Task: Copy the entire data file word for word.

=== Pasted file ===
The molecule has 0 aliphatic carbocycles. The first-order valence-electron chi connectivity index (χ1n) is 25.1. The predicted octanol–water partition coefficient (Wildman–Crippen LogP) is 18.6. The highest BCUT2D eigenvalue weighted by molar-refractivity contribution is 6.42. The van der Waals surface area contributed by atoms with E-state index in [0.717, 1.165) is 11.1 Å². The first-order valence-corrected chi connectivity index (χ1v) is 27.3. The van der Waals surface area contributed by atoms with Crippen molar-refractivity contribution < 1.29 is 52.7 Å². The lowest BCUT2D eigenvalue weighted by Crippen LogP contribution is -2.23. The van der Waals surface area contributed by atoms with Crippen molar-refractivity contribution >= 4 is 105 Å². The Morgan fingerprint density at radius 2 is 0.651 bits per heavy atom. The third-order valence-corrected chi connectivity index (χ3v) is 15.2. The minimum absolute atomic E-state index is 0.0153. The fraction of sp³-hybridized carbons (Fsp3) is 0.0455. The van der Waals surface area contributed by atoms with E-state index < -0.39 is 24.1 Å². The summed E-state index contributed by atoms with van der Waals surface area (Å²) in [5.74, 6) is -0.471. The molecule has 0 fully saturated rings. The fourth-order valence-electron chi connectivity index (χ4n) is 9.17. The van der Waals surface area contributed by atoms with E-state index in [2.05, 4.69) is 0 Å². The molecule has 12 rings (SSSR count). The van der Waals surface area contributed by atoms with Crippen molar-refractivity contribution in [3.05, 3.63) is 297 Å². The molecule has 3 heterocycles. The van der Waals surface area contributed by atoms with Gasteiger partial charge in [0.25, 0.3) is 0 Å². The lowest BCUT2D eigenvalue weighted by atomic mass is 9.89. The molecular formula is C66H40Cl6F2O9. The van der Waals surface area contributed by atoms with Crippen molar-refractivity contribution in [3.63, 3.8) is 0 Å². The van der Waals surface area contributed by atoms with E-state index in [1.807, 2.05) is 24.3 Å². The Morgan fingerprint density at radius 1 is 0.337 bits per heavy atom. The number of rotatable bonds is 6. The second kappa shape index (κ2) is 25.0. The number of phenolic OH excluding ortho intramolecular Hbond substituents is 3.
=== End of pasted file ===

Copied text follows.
The molecule has 0 aliphatic carbocycles. The first-order valence-electron chi connectivity index (χ1n) is 25.1. The predicted octanol–water partition coefficient (Wildman–Crippen LogP) is 18.6. The highest BCUT2D eigenvalue weighted by molar-refractivity contribution is 6.42. The van der Waals surface area contributed by atoms with E-state index in [0.717, 1.165) is 11.1 Å². The first-order valence-corrected chi connectivity index (χ1v) is 27.3. The van der Waals surface area contributed by atoms with Crippen molar-refractivity contribution < 1.29 is 52.7 Å². The lowest BCUT2D eigenvalue weighted by Crippen LogP contribution is -2.23. The van der Waals surface area contributed by atoms with Crippen molar-refractivity contribution >= 4 is 105 Å². The Morgan fingerprint density at radius 2 is 0.651 bits per heavy atom. The third-order valence-corrected chi connectivity index (χ3v) is 15.2. The minimum absolute atomic E-state index is 0.0153. The fraction of sp³-hybridized carbons (Fsp3) is 0.0455. The van der Waals surface area contributed by atoms with E-state index < -0.39 is 24.1 Å². The summed E-state index contributed by atoms with van der Waals surface area (Å²) in [5.74, 6) is -0.471. The molecule has 0 fully saturated rings. The fourth-order valence-electron chi connectivity index (χ4n) is 9.17. The van der Waals surface area contributed by atoms with E-state index in [2.05, 4.69) is 0 Å². The molecule has 12 rings (SSSR count). The van der Waals surface area contributed by atoms with Crippen molar-refractivity contribution in [3.05, 3.63) is 297 Å². The molecule has 3 heterocycles. The van der Waals surface area contributed by atoms with Gasteiger partial charge in [0.25, 0.3) is 0 Å². The lowest BCUT2D eigenvalue weighted by atomic mass is 9.89. The molecular formula is C66H40Cl6F2O9. The van der Waals surface area contributed by atoms with Crippen molar-refractivity contribution in [3.63, 3.8) is 0 Å². The van der Waals surface area contributed by atoms with E-state index in [1.807, 2.05) is 24.3 Å². The Morgan fingerprint density at radius 1 is 0.337 bits per heavy atom. The number of rotatable bonds is 6. The second kappa shape index (κ2) is 25.0. The number of phenolic OH excluding ortho intramolecular Hbond substituents is 3.